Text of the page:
It’s adjacent to a 30-inch diameter chestnut oak (Quercus prinus), a massive specimen on a site richer than the shallow upper slopes where we most often find this species. See the sourwood escaping horizontally beyond the oak. The oak crown is fully dominant (lower right)… and has been for many decades. Perhaps reason enough for the gravity-defying sourwood to retreat at little more than 20 degrees above horizontal.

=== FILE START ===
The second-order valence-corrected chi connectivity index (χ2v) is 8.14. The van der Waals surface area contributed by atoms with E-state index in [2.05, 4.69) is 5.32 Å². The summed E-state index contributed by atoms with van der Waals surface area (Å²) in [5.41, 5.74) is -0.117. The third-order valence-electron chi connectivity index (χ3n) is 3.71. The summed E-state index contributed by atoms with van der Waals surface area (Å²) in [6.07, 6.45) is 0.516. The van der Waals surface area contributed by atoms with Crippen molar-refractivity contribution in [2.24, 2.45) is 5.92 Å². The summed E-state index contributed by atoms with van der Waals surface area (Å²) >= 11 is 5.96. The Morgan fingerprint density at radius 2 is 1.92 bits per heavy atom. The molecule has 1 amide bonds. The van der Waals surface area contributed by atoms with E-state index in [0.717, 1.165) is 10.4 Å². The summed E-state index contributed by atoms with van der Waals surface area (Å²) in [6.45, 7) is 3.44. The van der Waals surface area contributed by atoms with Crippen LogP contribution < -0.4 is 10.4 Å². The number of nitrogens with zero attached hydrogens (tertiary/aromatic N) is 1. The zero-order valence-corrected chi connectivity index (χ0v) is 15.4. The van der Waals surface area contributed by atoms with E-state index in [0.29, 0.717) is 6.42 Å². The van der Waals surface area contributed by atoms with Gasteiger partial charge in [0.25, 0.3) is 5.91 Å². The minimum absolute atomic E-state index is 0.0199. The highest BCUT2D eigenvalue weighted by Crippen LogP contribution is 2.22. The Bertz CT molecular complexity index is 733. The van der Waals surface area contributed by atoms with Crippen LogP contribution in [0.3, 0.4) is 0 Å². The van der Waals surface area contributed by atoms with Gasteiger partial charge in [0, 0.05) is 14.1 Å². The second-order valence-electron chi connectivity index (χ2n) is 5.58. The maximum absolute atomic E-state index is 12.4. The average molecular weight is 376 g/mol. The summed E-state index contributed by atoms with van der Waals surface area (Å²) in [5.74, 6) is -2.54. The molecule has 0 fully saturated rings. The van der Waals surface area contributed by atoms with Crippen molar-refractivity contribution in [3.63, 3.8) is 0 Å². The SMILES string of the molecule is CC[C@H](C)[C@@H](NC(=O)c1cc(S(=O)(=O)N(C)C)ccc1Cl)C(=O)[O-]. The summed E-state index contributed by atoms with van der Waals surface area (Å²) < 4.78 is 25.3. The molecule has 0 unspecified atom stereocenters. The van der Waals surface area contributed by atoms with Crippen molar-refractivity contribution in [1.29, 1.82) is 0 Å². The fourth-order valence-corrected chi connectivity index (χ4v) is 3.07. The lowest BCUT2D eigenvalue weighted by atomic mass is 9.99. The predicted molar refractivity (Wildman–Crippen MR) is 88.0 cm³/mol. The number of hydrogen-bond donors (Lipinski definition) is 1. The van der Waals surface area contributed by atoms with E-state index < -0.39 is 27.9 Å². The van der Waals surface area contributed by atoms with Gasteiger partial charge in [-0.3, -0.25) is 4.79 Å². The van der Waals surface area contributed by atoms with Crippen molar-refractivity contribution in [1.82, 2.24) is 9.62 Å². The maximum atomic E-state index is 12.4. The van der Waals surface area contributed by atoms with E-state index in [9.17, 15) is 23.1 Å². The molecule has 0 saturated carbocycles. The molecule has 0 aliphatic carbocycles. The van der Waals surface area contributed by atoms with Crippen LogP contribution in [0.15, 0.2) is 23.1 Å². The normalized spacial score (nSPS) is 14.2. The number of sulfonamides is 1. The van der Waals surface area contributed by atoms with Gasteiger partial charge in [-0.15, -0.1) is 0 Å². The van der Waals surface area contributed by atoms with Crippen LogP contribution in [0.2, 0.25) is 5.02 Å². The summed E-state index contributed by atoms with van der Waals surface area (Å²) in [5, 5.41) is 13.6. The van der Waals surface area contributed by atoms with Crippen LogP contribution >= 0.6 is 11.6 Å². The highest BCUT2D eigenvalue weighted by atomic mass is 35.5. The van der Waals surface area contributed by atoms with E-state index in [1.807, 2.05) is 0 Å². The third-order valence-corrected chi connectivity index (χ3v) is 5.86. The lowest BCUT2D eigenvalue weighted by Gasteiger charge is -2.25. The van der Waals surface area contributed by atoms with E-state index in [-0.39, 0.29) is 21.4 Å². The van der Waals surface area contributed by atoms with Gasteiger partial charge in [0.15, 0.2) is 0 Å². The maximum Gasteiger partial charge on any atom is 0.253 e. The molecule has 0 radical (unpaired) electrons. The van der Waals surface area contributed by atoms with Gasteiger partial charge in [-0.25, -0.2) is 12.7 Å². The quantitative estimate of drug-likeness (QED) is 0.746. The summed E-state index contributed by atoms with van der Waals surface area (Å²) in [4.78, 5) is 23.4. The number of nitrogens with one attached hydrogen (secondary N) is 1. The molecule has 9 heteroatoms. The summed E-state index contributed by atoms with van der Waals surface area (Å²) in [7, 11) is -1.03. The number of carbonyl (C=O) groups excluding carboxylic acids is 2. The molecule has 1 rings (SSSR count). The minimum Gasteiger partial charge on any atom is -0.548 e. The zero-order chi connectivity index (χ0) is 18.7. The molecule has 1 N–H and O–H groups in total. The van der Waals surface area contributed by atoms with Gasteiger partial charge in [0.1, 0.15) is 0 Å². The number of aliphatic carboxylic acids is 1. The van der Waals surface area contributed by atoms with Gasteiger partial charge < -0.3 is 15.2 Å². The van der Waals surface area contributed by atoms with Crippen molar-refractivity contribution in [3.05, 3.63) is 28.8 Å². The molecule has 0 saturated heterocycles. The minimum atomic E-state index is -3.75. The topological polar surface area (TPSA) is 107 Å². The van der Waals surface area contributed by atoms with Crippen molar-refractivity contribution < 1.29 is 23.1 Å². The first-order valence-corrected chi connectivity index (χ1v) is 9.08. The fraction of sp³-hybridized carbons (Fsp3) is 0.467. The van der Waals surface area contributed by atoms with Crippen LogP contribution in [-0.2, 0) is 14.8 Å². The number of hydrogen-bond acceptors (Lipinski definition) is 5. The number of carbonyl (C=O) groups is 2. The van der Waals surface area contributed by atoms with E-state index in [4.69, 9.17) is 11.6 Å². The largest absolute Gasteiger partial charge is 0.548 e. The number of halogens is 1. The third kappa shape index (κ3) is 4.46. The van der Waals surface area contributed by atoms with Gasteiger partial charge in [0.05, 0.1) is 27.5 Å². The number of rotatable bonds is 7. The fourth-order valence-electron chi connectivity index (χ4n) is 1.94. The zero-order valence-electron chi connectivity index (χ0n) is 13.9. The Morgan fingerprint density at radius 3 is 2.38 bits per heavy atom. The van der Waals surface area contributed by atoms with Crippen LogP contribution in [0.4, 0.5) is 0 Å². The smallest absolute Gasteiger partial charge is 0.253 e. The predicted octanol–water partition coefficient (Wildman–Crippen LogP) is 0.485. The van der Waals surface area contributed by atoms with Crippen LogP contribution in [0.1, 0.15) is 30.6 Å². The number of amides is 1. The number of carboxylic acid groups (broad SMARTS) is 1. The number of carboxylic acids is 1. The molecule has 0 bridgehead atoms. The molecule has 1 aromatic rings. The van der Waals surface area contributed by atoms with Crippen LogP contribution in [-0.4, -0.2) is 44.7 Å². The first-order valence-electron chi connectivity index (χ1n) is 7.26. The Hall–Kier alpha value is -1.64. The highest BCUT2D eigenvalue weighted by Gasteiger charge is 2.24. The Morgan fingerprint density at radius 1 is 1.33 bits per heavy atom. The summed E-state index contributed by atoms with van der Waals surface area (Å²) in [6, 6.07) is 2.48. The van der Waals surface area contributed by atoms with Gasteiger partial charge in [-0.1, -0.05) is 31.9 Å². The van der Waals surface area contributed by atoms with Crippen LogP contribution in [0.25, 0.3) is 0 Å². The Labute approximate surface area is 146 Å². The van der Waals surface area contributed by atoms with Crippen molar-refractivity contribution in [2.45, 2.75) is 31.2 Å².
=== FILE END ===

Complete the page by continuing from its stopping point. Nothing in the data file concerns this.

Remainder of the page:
As I began ascending toward the very steep intermediate slope, the boulder-strewn dry stream-bed (below left) drew my attention. The trail paralleled the drainage-way, which obviously carries considerable and forceful flow on occasion. Appalachian-wide, these old mountains are products of erosion. They have long since lost their rugged, towering heights. From my ultimate (translates to lazy and convenient for the purpose of these blog posts) source of internet research, “Cheaha Mountain is part of the Talladega Mountains, a final southern segment of the Blue Ridge Mountains, unlike other elevations of the Appalachians in north Alabama, which are part of the Cumberland Plateau. The mountain is the highest point in the eastern portion of the Sun Belt (east of the Mississippi River, south of Interstate 20, and north of the Gulf of Mexico). Geologically it is composed of weakly metamorphosed sandstones and conglomerates of the Cheaha quartzite, of Silurian/Devonian age, and stands high topographically due to the erosional resistance of these rocks.” A bit further along, I found a trickle of water riding the exposed bedrock (below right).